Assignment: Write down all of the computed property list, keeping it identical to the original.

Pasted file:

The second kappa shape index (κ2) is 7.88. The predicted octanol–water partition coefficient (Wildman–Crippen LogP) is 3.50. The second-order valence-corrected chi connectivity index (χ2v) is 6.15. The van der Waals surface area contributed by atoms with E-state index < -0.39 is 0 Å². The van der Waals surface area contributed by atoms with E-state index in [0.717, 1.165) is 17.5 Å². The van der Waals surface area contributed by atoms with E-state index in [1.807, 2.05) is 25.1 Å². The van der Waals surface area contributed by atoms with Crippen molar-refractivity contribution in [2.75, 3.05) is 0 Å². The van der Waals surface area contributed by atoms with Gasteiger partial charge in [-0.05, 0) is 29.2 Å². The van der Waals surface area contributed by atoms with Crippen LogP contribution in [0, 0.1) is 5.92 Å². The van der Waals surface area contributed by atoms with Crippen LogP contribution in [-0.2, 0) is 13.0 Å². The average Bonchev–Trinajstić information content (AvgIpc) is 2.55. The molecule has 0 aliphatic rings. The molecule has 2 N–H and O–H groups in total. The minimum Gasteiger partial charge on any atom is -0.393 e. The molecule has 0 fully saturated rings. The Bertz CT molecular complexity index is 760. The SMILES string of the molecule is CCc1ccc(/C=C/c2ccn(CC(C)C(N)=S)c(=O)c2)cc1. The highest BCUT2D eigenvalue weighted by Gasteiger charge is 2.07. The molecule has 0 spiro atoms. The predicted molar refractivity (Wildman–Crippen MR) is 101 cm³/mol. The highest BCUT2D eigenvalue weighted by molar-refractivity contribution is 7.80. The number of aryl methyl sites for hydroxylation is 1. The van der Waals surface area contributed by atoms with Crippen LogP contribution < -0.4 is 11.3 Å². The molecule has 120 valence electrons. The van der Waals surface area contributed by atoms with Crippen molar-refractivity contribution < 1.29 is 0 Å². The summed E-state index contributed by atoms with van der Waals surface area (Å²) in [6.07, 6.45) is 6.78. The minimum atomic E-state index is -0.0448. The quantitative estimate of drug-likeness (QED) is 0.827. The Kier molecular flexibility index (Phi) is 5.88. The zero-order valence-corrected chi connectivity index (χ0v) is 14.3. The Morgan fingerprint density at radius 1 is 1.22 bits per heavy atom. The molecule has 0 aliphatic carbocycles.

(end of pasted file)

The second kappa shape index (κ2) is 7.88. The predicted octanol–water partition coefficient (Wildman–Crippen LogP) is 3.50. The second-order valence-corrected chi connectivity index (χ2v) is 6.15. The van der Waals surface area contributed by atoms with E-state index < -0.39 is 0 Å². The van der Waals surface area contributed by atoms with E-state index in [0.717, 1.165) is 17.5 Å². The van der Waals surface area contributed by atoms with E-state index in [1.807, 2.05) is 25.1 Å². The van der Waals surface area contributed by atoms with Crippen molar-refractivity contribution in [2.75, 3.05) is 0 Å². The van der Waals surface area contributed by atoms with Gasteiger partial charge in [-0.05, 0) is 29.2 Å². The van der Waals surface area contributed by atoms with Crippen LogP contribution in [0, 0.1) is 5.92 Å². The van der Waals surface area contributed by atoms with Crippen LogP contribution in [-0.2, 0) is 13.0 Å². The average Bonchev–Trinajstić information content (AvgIpc) is 2.55. The molecule has 0 aliphatic rings. The molecule has 2 N–H and O–H groups in total. The minimum Gasteiger partial charge on any atom is -0.393 e. The molecule has 0 fully saturated rings. The Bertz CT molecular complexity index is 760. The SMILES string of the molecule is CCc1ccc(/C=C/c2ccn(CC(C)C(N)=S)c(=O)c2)cc1. The highest BCUT2D eigenvalue weighted by Gasteiger charge is 2.07. The molecule has 0 spiro atoms. The predicted molar refractivity (Wildman–Crippen MR) is 101 cm³/mol. The highest BCUT2D eigenvalue weighted by molar-refractivity contribution is 7.80. The number of aryl methyl sites for hydroxylation is 1. The van der Waals surface area contributed by atoms with Crippen LogP contribution < -0.4 is 11.3 Å². The molecule has 120 valence electrons. The van der Waals surface area contributed by atoms with Crippen molar-refractivity contribution < 1.29 is 0 Å². The summed E-state index contributed by atoms with van der Waals surface area (Å²) in [6.07, 6.45) is 6.78. The minimum atomic E-state index is -0.0448. The quantitative estimate of drug-likeness (QED) is 0.827. The Kier molecular flexibility index (Phi) is 5.88. The zero-order valence-corrected chi connectivity index (χ0v) is 14.3. The Morgan fingerprint density at radius 1 is 1.22 bits per heavy atom. The molecule has 0 aliphatic carbocycles.